The federal payment is an annual contribution appropriated by Congress to reimburse the District for tax revenues it cannot collect on government and foreign embassy property and for unusual municipal expenses related to the city's role as the nation's capital.

Before World War I, the payment provided half of the District budget. That proportion has dwindled over the years and the federal payment is now about 17 percent of the city's budget. t

The House Budget Committee, which is separate from the Appropriations Committee, voted last week to adopt a national budget ceiling that would hold the line on the federal payment to the District along with many other assistance programs to states and cities. Overall, the panel agreed to cut $16.5 billion from a new version of Carter's original January national budget.

A staff member said the Budget Committee's explicit intention was to hold the payment to the District at the same level as in the current year.

However, the $238 million payment is not all that the District hopes to get from Congress this year. The City Council is expected to vote today to ask the White House and Congress to approve a supplemental appropriation that would bring the total payment this year to the full $300 million that is authorized.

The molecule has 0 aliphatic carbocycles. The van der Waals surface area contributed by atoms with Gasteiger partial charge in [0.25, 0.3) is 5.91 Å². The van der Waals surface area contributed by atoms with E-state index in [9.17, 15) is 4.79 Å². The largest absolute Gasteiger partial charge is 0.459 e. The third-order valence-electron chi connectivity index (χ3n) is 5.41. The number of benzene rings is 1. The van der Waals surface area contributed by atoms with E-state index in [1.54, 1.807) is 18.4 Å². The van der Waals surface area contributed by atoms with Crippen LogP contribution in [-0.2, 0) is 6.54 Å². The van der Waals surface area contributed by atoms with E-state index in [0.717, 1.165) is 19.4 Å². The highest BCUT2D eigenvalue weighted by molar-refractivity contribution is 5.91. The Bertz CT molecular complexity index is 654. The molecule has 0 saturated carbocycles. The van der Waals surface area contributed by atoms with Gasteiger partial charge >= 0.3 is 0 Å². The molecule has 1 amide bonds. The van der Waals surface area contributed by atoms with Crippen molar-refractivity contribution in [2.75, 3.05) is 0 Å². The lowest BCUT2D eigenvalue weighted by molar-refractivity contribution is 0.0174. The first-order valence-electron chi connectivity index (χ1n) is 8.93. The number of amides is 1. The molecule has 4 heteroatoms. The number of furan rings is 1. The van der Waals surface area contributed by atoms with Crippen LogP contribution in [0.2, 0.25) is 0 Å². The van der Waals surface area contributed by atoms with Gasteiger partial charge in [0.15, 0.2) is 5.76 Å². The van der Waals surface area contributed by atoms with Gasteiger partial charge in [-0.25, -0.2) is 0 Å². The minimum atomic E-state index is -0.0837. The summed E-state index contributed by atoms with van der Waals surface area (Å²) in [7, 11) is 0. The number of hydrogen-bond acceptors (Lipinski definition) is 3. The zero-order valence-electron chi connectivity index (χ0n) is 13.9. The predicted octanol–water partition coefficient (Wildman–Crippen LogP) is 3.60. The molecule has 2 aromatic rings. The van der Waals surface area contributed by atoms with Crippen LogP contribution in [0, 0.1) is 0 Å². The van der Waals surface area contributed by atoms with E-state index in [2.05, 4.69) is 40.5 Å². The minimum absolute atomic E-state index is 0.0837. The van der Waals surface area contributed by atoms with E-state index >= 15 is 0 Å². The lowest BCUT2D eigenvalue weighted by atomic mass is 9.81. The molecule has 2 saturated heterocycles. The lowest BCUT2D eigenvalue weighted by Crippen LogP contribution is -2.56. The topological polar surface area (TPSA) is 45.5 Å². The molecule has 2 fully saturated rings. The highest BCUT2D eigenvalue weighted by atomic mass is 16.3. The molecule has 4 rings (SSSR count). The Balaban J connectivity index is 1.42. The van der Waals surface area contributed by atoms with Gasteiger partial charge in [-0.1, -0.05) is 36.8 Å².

Under congressional budget procedures, the lawmakers adopt periodic resolutions setting budget totals the appropriations committees are not supposed to exceed but sometimes do.

Because the D.C. federal payment reduction is buried in the small print of documents detailing cuts in the $600 billion-plus national budget, it did not come to light until yesterday. Rep. Louis Stokes (D-Ohio), a member of both the Budget and the D.C. Appropriations panels, mentioned it almost casually to the mayor, who replied that he had heard rumors but knew no details.

Barry went no further than saying such a cut would have a "devastating effect" on city operations. He refused later to amplify that comment.

The federal payment cut would be added to a threatened $9.4 million reduction in the District's share of the federal revenue-sharing program.